“You can’t be best buddies with your rivals when you are trying to beat one another but he’s an immense person who I respect so much.”
There must also be so much empathy among the managers as they know how stressful and demanding this job can be.
“It is a stressful business and most of us don’t have much hair left,” admitted the Crues chief.
“Football is a stress bucket. My wife thinks there’s something seriously wrong with me and she’s right.
“You can’t rest in this game or you will miss something.
“I’m focused on the next game or who we are trying to sign.
“The day to day things don’t change. It constantly continues.
“You never sit back and say what have I done, no Irish League manager does that.
“You celebrate for a day then it’s back to work, it’s relentless.
“The milestones are nice but they are superficial. You don’t take it in. Your DNA is are we sleeping, what have we missed? You have to be on it all the time, stay in the moment and move with the times.
“Everyone needs to fight hard and you need a great desire to win. That’s what football is about to me. If you don’t have that you shouldn’t be at my club.
“We were taught that under Roy Coyle at Linfield, you need desire as well as talent. If you have that inside you, you can go places and we are working hard at it.”
When he was at Linfield, Jeffrey was able to rebuild the squad and go again while maintaining that desire for success. Baxter has needed to face those challenges on the Shore Road.
“It’s been incredible the different teams we have had and over 17 years there have been players who have kicked us on,” he reflects.
“I can remember signing Aaron Black, Gareth McKeown, Eamon Doherty, Mark Dickson and a lad called Stuart Dallas. I said to people to watch out for Dallas because he was going to be special.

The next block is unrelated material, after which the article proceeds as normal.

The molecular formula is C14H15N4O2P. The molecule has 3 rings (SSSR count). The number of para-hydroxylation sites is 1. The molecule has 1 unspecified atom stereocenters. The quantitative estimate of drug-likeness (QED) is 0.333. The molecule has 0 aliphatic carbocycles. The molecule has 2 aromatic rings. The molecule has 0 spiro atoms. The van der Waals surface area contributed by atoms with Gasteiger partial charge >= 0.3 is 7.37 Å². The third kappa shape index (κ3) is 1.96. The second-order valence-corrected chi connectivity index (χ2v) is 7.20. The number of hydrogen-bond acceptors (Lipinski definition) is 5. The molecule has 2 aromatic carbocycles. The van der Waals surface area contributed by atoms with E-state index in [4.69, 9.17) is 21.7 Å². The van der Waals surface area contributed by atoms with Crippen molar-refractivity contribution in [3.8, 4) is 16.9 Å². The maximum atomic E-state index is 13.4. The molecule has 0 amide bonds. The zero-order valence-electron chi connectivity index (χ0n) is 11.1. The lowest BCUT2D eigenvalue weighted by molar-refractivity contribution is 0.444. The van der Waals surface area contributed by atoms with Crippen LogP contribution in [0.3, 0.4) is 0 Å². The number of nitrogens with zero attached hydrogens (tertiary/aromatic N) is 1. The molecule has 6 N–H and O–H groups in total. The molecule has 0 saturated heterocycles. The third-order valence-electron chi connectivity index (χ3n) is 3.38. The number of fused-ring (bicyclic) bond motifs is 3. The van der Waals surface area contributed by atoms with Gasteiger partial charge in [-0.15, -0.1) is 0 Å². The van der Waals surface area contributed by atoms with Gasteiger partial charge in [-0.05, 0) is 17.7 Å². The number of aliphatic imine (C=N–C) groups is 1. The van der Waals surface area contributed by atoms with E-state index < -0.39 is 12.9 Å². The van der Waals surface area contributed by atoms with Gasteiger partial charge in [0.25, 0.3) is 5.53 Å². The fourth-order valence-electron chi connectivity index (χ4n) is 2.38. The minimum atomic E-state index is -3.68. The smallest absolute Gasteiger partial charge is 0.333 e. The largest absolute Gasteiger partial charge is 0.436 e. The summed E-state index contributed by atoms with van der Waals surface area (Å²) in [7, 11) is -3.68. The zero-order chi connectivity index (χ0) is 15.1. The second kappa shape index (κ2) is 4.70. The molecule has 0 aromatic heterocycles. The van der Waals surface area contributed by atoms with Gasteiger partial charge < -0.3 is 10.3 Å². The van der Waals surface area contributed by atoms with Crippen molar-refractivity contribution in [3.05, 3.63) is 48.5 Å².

“We went on to win the Irish Cup in 2009.
“When we won the first Irish league title, we signed Barry Molloy and Stepehen O’Flynn and neither of them could in the team. They were on the bench quite a bit but they were big name players and they kicked the other boys on to stay in the team.
“Signings can help you or backfire but we brought in Gavin Whyte out of the blue then you had Whyte, Heatley and Owens scoring about 100 goals.
“The best title we won was in 2018 when we fought off a challenge from Coleraine. What a title we won that year, we matched them every stride of the way.”
Baxter came in for criticism for making changes for the Premiership game against Linfield but he’s had to prioritise giving players game time ahead of this test today.
“The squad is looking great,” he added. “The players needed to play games and I had to mix the squad through those games.
“I got stick for changes for the Linfield game but the team was phenomenal. The balancing act was worked out to suit us and I was able to freshen up the squad, while keeping momentum going.
“I found it a little disrespectful some of the criticism we received about the Linfield game. We had some of the best players in the country in our team.
“You want to have your players fit and available for a Cup final.”
There’s one legendary Irish League manager who will be smiling tonight. The harsh reality of Cup football is that someone has to suffer.